MEXICO CITY — Mexico is arguably the foreign country that has suffered the most from Trump’s callous racism throughout his campaign.
In the wake of his election, Mexicans have been left in limbo, forced to wonder about the president elect’s announced plan for his first 100 days in office in which Trump forecasts “the construction of a wall on our southern border with the full understanding that the country Mexico will be reimbursing the United States for the full cost” — not to mention the deportation and cancelation of the visas of “2 million criminal illegal immigrants.”
The hurt was on evidence among the small group that gathered at one of Mexico City’s best known landmarks for social protest, the Angel de Independencía, on Wednesday night to protest the Trump election.
While thousands marched in New York, Oakland, San Francisco, and other cities around the world, they formed a circle to introduce themselves and say why they came. A light drizzle built in intensity to a downpour.
Few left. The introductions grew to choked admissions of grief, confusion, hope. The group moved under the awning of a nearby hotel and continued to talk. They expressed fear over signs of racial animosity that have manifested in the US over the last 24 hours, including the (ironically, inappropriately placed) Nazi flag that briefly flew over a Dolores Heights home on Wednesday whose image was widely disseminated.
Elsewhere, Mexicans called the election a sign to shake off the neo-colonial oppressor.
“The future is Latino, brothers and sisters,” event producer Lucia Anaya, a.k.a. Derré Tida posted on Facebook. “Let’s stop gazing above and start building here below.”
But at the protest, grief needed first to be processed. Mexican citizen Atenea Rosado needed a moment before she could speak to reporters. “First, can we hug?” she said tearfully, pulling in friends for a series of embraces.
When she was ready, she told about her time in New York getting her master’s degree in international education from Columbia University. “I thought that a lot of Americans liked me,” she said. “And I know it is true, but I … somehow I feel they’ve let me down in a very weird way.”
Rosado is deeply concerned for the safety of Latinos in the United States. “I used to teach in Central Harlem so I’m afraid for the kids that don’t speak any English,” she said.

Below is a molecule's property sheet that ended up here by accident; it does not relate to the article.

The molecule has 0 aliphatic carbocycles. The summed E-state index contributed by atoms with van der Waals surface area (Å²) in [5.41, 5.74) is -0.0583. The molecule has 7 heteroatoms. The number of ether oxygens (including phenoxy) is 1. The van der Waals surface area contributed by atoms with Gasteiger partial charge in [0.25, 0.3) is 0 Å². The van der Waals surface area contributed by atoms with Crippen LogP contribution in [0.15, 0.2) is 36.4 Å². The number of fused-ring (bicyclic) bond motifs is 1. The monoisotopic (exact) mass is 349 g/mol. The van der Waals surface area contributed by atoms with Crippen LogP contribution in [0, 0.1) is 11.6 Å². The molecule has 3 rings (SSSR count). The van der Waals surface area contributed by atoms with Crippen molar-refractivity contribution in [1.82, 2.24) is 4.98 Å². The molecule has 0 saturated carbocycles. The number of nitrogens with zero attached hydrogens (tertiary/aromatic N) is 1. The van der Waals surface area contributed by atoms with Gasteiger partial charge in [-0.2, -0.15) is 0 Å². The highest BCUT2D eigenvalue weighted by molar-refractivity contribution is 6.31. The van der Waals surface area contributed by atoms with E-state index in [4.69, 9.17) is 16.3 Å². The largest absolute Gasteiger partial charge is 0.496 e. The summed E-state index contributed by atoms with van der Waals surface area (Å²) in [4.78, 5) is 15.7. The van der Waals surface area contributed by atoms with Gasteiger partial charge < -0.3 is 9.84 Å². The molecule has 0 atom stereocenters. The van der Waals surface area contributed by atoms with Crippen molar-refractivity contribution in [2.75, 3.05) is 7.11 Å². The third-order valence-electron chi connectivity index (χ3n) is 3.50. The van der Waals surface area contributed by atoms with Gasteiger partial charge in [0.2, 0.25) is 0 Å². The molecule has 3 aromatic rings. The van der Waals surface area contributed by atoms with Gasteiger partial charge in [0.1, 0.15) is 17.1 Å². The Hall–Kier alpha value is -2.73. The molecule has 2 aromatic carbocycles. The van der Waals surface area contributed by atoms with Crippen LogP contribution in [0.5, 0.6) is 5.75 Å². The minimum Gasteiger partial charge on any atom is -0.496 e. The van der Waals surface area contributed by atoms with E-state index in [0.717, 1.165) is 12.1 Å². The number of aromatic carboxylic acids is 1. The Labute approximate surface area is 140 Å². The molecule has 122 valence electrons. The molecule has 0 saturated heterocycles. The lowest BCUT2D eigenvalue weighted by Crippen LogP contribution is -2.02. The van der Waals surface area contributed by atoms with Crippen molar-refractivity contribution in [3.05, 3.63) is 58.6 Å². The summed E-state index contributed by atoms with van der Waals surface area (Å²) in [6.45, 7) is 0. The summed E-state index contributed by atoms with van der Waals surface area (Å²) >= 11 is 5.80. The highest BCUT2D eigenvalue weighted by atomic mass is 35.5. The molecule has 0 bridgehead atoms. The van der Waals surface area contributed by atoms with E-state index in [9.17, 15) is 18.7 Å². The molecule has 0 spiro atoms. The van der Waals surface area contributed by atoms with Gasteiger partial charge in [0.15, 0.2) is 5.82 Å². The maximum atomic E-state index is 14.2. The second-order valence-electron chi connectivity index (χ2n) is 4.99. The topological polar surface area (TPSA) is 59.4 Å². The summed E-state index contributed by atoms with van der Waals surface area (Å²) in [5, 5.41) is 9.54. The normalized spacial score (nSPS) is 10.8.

She had planned to return to the States to get her PhD in human rights education, but now she’s not sure that she’ll be welcome. Or if she wants to be.
“This is just far beyond any limit I thought it would reach,” she said. “This is … he’s a racist, he’s a xenophobe, he’s an anti-Semite, he is everything. And I don’t know how to understand it. And I want to understand it. I don’t want to blame the people who voted for him. I think fear passes from one to another as … I don’t know, as an epidemic. And I want to believe that’s it’s because [Trump voters] don’t know different people and that’s why they are afraid of us. But it’s still hard.”
How is Mexico to react to US’ election of a man who wants to literally wall it off? Because despite Trump’s histrionics, after centuries of US interventionism and disastrous trade deals, Mexico is inextricably linked to its neighbor to the north. Last year $24.8 billion in remittances from family members living abroad, nearly all of them in the States, exceeded the country’s total earnings from its petroleum industry.
“I feel it is just very close,” says Rosado. “Not because I lived there, but because I was raised in a place, in Mexico, that looks up to the US and that country seems to not exist. I really never had the American dream. I was very critical of the US and I’m still very critical of the US, but this is unbelievable. This is just far beyond any limit I thought it would reach.”
For US citizens living in Mexico, the election brought up deeply conflicted emotions. Some of Wednesday night’s protestors were the children of Mexican parents who had moved to the US for a better life who have returned to their family’s homeland. Many were stunned at the United States’ acceptance of bigotry. They were at a loss about what this could mean for them and their countries.
Melina (no last name given) was one of a group of Mexican and US citizen friends who organized the event. Melina is a Florida-born musician who has lived in Mexico City for the last year.
“I woke up in horror and disbelief,” she said. “I thought the best thing to do would be to be among other people who were maybe feeling similar things, try to find some sort of solace in other people.”
“I was following the election very closely and was horrified throughout and very upset,” she continued. “Maybe I felt even more impotent because I couldn’t be home, canvasing and phone banking like I would in another election.”
In contrast to many US residents who in the wake of the election results, posted about plans to move out of the country, Melina considers Trump’s election the dawn of a new era of social protest, one during which her birth country might need her.
“Honestly, right now it makes me feel like I have to return to the US and live there,” she said. “We need people on the ground fighting for our causes, fighting for women’s rights, fighting for Black Lives Matter, fighting to stop climate change.”
“We need passionate people there and — I don’t know if I feel guilty not having been there. But it does make me want to get more involved.”